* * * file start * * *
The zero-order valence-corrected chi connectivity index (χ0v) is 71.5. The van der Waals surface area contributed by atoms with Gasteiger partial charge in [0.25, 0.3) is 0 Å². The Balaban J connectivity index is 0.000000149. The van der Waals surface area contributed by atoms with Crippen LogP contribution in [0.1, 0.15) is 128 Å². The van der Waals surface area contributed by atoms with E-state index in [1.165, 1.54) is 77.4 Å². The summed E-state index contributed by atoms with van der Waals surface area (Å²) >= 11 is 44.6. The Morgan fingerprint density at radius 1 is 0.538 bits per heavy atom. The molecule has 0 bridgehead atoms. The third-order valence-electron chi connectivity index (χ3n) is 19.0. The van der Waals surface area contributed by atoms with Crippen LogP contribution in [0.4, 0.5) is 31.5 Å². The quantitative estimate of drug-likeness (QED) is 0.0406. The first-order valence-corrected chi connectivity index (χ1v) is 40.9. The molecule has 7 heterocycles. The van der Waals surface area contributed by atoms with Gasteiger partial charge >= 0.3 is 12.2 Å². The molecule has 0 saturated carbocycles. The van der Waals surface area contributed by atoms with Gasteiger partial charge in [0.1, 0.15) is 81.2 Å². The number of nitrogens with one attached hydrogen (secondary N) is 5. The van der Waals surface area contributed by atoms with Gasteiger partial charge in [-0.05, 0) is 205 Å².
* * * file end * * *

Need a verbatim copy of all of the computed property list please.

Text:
The zero-order valence-corrected chi connectivity index (χ0v) is 71.5. The van der Waals surface area contributed by atoms with Gasteiger partial charge in [0.25, 0.3) is 0 Å². The Balaban J connectivity index is 0.000000149. The van der Waals surface area contributed by atoms with Crippen LogP contribution in [0.1, 0.15) is 128 Å². The van der Waals surface area contributed by atoms with E-state index in [1.165, 1.54) is 77.4 Å². The summed E-state index contributed by atoms with van der Waals surface area (Å²) >= 11 is 44.6. The Morgan fingerprint density at radius 1 is 0.538 bits per heavy atom. The molecule has 0 bridgehead atoms. The third-order valence-electron chi connectivity index (χ3n) is 19.0. The van der Waals surface area contributed by atoms with Crippen LogP contribution in [0.4, 0.5) is 31.5 Å². The quantitative estimate of drug-likeness (QED) is 0.0406. The first-order valence-corrected chi connectivity index (χ1v) is 40.9. The molecule has 7 heterocycles. The van der Waals surface area contributed by atoms with Gasteiger partial charge >= 0.3 is 12.2 Å². The molecule has 0 saturated carbocycles. The van der Waals surface area contributed by atoms with Gasteiger partial charge in [0.1, 0.15) is 81.2 Å². The number of nitrogens with one attached hydrogen (secondary N) is 5. The van der Waals surface area contributed by atoms with Gasteiger partial charge in [-0.05, 0) is 205 Å².